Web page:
US citizens are not the only victims of online romance scams, Australians pay huge amounts of money to these thieves too. Bidemi Bakari was captured in a sting operation in Malaysia after scamming an Australian woman whose brother then deployed the help of 60 Minutes Australian News network to catch the scammer. Bakari and his friends were in Malaysia, claiming to be students when their key business was actually scamming. After being arrested, Bakare’s face was displayed to the world as he knelt begging in a Malaysian police cell on camera.
Despite taking much credit for taking down this scammer and his global network, the FBI never released his true identity. The man was arrested in the Nigerian City f Port Harcourt with the efforts of the Nigerian police, Interpol and the FBI. It was only revealed that he was called Mike and that he was a 40-year-old Nigerian. He was arrested after pulling off a BEC scam worth $15.4 million in 2016. It was discovered that he had a deep network of Romance and BEC scammers working for him and that he had received over $60 million over the years.
The Black Axes
Ikechukwu “Ike” Amadi, a dual Nigerian Canadian citizen was sentenced to 15 years in prison in 2019 after being convicted for receiving money from victims of online romance scams and fake check scams in the US. His trial revealed that he was part of a network of scammers known as the Black Axes which started as a fraternal organization in Nigerian Universities in the 70s. Some members went on to become online scammers with romance scams as their major specialization.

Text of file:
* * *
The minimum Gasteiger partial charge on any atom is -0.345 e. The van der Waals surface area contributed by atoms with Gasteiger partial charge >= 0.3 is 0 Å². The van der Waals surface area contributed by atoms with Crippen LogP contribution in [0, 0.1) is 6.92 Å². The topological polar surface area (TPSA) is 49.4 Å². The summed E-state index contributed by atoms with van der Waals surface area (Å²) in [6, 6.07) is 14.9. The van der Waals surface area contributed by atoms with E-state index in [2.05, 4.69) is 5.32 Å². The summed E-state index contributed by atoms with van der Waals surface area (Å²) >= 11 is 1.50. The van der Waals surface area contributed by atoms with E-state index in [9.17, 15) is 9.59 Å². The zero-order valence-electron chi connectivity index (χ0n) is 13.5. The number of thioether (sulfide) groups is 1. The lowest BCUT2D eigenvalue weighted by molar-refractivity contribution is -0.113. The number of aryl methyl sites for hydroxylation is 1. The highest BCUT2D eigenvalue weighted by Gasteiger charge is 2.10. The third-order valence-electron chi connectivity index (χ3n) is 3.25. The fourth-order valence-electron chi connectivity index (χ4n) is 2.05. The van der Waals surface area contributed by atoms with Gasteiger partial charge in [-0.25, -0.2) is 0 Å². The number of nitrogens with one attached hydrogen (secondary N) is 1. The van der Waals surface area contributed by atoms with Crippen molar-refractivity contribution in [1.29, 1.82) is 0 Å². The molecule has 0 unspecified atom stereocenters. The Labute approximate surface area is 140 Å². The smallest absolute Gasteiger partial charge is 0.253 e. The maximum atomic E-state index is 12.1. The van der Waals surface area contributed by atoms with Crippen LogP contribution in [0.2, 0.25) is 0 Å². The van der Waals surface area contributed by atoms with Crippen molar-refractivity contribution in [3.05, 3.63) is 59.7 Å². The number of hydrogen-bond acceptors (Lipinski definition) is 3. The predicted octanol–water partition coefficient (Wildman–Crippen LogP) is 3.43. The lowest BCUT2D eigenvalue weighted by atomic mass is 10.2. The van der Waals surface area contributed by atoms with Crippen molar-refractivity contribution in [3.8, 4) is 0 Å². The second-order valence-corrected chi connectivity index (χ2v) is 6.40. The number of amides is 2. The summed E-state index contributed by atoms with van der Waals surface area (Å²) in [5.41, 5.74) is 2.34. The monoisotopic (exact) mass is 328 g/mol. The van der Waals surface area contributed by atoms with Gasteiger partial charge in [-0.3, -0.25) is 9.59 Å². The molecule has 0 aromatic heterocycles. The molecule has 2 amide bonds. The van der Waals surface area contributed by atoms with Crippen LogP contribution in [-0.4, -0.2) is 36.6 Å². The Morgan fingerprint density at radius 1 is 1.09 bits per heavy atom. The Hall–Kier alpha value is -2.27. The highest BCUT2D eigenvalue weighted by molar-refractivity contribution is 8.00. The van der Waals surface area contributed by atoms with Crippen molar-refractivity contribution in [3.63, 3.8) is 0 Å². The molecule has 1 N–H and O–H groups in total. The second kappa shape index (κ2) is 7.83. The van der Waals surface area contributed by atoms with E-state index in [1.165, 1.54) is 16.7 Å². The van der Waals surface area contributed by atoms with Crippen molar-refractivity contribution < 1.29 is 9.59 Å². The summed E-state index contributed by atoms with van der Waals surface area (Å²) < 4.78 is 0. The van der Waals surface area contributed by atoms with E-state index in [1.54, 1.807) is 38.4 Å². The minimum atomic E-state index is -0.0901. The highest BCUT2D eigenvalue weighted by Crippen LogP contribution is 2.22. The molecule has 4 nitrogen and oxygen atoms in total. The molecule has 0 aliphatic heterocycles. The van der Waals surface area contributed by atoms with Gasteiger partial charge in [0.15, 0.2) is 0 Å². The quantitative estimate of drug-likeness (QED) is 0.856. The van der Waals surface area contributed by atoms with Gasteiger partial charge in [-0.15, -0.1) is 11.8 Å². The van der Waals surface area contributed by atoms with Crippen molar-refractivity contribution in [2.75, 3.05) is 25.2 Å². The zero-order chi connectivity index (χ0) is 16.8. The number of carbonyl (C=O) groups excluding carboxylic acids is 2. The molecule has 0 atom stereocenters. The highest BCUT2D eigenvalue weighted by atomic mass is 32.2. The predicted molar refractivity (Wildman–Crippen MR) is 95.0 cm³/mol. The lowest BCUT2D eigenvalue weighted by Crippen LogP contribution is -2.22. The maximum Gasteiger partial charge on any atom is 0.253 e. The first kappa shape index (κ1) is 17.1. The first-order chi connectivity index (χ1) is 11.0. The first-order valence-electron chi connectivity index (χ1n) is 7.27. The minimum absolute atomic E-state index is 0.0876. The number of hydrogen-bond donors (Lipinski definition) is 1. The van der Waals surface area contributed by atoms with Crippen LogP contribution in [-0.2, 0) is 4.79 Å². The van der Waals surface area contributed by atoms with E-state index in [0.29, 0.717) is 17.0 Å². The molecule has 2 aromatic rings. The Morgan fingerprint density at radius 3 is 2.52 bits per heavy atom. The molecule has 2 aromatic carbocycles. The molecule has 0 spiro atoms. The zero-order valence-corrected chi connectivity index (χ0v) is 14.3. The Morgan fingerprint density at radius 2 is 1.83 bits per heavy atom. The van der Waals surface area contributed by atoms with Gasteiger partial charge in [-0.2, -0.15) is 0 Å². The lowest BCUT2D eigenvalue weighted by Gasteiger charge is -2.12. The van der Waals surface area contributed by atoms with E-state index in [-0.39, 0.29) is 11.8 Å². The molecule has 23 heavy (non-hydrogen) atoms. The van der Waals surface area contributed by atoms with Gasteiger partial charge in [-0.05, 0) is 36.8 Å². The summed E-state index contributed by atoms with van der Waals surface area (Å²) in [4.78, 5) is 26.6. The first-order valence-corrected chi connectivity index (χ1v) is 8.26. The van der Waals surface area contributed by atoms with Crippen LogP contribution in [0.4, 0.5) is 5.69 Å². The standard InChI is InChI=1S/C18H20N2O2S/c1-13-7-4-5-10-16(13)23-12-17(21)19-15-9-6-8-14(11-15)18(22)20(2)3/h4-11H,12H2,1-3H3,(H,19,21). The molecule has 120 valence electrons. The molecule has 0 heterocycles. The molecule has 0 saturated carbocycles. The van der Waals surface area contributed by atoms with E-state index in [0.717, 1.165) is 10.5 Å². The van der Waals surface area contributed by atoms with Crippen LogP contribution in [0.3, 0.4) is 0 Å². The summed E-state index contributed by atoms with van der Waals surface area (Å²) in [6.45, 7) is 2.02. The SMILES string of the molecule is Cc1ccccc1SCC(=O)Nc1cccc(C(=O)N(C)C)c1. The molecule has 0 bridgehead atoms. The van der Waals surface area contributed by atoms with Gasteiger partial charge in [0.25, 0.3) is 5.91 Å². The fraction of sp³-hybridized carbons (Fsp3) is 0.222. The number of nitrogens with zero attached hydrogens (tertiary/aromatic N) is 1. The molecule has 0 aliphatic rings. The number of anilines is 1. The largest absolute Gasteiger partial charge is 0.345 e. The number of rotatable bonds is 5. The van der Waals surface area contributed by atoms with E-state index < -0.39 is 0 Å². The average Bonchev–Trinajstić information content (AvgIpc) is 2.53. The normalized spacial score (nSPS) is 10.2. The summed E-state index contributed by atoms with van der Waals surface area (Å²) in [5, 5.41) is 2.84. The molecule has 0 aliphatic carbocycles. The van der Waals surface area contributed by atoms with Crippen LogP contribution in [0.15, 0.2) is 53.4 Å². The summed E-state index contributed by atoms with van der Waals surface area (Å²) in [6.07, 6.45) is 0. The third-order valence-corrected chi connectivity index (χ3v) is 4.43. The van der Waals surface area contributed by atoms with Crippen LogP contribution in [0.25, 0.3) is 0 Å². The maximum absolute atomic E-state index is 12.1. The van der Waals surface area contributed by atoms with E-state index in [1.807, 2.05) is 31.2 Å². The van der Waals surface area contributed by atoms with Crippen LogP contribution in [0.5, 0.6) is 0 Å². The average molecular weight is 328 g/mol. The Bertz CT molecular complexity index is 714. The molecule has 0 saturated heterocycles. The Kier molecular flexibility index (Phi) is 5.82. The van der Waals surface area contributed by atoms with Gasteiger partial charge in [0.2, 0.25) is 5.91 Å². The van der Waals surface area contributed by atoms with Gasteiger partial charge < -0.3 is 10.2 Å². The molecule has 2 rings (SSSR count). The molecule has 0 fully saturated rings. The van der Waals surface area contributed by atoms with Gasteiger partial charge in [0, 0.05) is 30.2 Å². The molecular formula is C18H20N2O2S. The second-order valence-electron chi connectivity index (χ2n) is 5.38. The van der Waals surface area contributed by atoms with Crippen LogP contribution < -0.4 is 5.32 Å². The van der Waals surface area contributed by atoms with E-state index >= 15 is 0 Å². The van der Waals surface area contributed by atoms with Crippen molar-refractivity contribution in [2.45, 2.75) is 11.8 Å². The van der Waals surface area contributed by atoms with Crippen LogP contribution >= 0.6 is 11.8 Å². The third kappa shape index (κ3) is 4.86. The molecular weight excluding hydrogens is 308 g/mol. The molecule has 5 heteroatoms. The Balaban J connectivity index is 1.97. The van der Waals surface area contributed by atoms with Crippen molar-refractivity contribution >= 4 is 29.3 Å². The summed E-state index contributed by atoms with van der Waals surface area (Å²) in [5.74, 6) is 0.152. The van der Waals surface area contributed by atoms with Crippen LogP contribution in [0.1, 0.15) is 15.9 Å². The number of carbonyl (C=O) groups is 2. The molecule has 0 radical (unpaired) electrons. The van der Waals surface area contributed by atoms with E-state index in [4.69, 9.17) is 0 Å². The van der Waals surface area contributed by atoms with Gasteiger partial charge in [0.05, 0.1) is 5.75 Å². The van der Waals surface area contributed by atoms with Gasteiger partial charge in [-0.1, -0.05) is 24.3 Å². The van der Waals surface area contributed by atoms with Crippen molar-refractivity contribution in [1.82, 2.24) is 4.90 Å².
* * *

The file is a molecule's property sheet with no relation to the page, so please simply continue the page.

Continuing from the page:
The organization was believed to have scammed Americans over $10 million in 2019 alone and was also linked to the suicide of a Canadian woman who sold everything and even fell into debt while sending money to her alleged lover that she met online. The group operates from different countries around the world so even after dozens of its members were arrested in the US, the bulk of it is believed to be functional online.
In August 2019, the FBI indicted 78 Nigerians in one of the largest crackdowns involving online scams in history. The 78 were all members of a BEC and romance scam network that tried to pull off one huge scam worth over $40 million. The FBI had started investigating the group in 2016 when they started connecting links between the individuals.
Iro was the most widely mentioned in the group after he was accused of having conned a Japanese woman into sending him over $200,000 after posing as a US serviceman trying to smuggle diamonds from Syria. He also conned one elderly person in the UK into sending him over $90,000. By the time of his arrest, it was estimated that he and his network had stolen over $6 million and they were attempting to steal $40 million more.
Chukwudi Christogunus Igbokwe
Igbokwe was the second defendant charged as the accomplice of Valentine Iro in the case involving the 78 Nigerians in 2019. It wasn’t clear how much he personally received from the scheme but he was at the heart of the network when the arrest went down.
Seun Banjo Ojedokun
Ojedokun was sentenced to 20 years in a Maryland court in 2016 after he was found guilty of money laundering, aggravated identity theft, wire fraud among other crimes. The saddest part of the 6-day trial was the faces of his victims. Many people came forward after their contacts were discovered on the scammer’s phones and 6 of the mostly elderly victims had wired over $1 million to the romance scammer.
He was believed to be the head of an online romance scam syndicate that targeted elderly people, mostly those who were divorced or had lost their spouses. Ojedokun’s doomed syndicate also employed unsuspecting Americans to cash the checks of the fraudulent earnings and transfer the returns to him and his friends. After his conviction, most of his accomplices went dark and are still on the FBI most wanted list.